Dr. Groshell, the blind osteopathic physician and surgeon whom she consulted in Los Angeles, testified in his deposition that he was first consulted by Miss Mathews on September 9, 1954. She visited his office eight times in September and October, and only once a month between October 18 and January 11, 1955. The doctor stated that appellant had not been restricted in her movements, that a rubber knee bandage would have probably been of sufficient help to permit her to carry on her duties as teacher, that he supposed she could have used crutches or a cane.
Appellant contends that the evidence does not establish persistent violation of or refusal to obey reasonable regulations of the Richmond School District. The rules and regulations of the district which are in effect at the date of making or renewal of a teacher's contract are, of course, a part of the employment contract of every teacher. Rible v. Hughes, 24 Cal.2d 437, 150 P.2d 455, 154 A.L.R. 137; Kacsur v. Board of Trustees, 18 Cal.2d 586, 116 P.2d 593; Fry v. Board of Education, 17 Cal.2d 753, 112 P.2d 229. In Rible v. Hughes [24 Cal.2d 437, 150 P.2d 458], it is said that the contract of employment of a permanent teacher ‘Is automatically renewed from year to year upon the same terms unless, prior to renewal, the school board acts to change such terms.’
Appellant argues that section 3.44(e) is unreasonable in that it does not provide for unforeseen emergencies. It provides that ‘under no circumstances' shall teachers be away from their schools unless prior permission has been obtained from the principal. Appellant has not shown that the rule has been unreasonably applied in her case, however. She secured a substitute for one day only, then drove to Los Angeles where she remained two weeks. Each day of that absence without notifying the school authorities as to the necessity therefor, was a violation of the rule. A teacher who was sufficiently able-bodied to drive her car to Los Angeles can certainly not be heard to say that she was physically unable to ask permission for absence due to illness. When finally contacted in Los Angeles by the principal, she admitted that she felt ashamed, that she had absented herself for so long, and said nothing about illness.
Appellant also maintains that section 3.44(e) has no application to illness because section 3.45 covers absence from duty for that reason. It states that certificated personnel shall be allowed absence from duty because of personal illness for ten days of each school year without loss of salary. This rule would appear to make the granting of permission or excuse of absence under rule 3.44(e) mandatory by the principal for illness of a teacher. The very fact that the rule states that the teacher shall be ‘allowed’ absence from duty implies that some authority is to be consulted by the teacher in the matter. The administration of a school would indeed be difficult if teachers could without notice depart for two weeks at a time, even though in the interests of their health, without advising the school of the necessity for securing substitutes or the length of time for which they would be needed.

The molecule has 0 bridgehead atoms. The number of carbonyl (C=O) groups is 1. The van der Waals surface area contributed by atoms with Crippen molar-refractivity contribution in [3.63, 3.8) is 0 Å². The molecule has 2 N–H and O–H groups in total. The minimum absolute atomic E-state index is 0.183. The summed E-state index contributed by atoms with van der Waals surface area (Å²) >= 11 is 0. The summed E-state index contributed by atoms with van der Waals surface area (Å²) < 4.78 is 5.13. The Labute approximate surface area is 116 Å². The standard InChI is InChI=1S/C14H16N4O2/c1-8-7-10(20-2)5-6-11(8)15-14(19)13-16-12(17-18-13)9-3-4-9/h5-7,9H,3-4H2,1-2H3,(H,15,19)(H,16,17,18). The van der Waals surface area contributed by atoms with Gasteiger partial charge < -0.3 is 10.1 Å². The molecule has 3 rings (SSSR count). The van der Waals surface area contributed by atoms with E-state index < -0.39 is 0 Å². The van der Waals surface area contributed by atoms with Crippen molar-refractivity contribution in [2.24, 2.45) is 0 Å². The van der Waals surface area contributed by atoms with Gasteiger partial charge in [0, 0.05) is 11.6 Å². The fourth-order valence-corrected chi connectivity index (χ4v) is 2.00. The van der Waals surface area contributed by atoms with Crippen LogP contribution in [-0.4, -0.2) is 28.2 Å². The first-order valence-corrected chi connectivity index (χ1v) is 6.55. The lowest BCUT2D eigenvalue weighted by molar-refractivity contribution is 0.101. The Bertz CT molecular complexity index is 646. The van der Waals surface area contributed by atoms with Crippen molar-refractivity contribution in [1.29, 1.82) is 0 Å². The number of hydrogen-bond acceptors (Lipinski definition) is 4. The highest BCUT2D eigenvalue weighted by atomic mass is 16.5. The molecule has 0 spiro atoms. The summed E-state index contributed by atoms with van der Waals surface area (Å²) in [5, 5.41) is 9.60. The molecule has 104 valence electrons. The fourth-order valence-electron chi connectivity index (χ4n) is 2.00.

Appellant cites Fresno City High School Dist. v. De Caristo, 33 Cal.App.2d 666, 92 P.2d 668 in which it is said that two absences without leave may not be said to be a persistent course of conduct. The absences there related to absences on October 6 and October 21 in the same year. In the instant case we have absences on each day of the school week in two consecutive weeks or ten absences as opposed to two in the cited case. Appellant also cites the language in that case to the effect that the notice of dismissal therein did not state, the amended complaint did not allege, and the findings of fact did not find that the absences from duty were not caused by appellant's sickness. However, in the cited case, the rule of the Board of Education there under consideration prohibited the teacher from absenting herself without permission ‘except in case of sickness.’ Hence, to show a violation of that rule, there would have to have been an allegation that the absence was not caused by illness.
It is urged by appellant that section 3.46(b) of the Manual of the Richmond School District was improperly applied to appellant, hence her conduct was not unprofessional under the circumstances. Section 3.46(b) at the time this action arose required all leaves of absence for permanent employees to be of one year's duration, except maternity or health leaves. Dr. Miner testified that the health leaves had been also changed to one year since the Richmond schools had gone on an annual promotion basis during the past three years. He admitted that there was nothing in the written regulations forbidding a health leave of less than a year, that the rules were under revision, but the change had not yet been adopted in writing. Under these circumstances, it would seem that appellant might be entitled to a health leave of a semester instead of a year, as insisted upon by the superintendent, for under Rible v. Hughes, 24 Cal.2d 437, 443, 150 P.2d 455, 154 A.L.R. 137, it appears that it is the rules and regulations which have been adopted which become a part of the teacher's contract.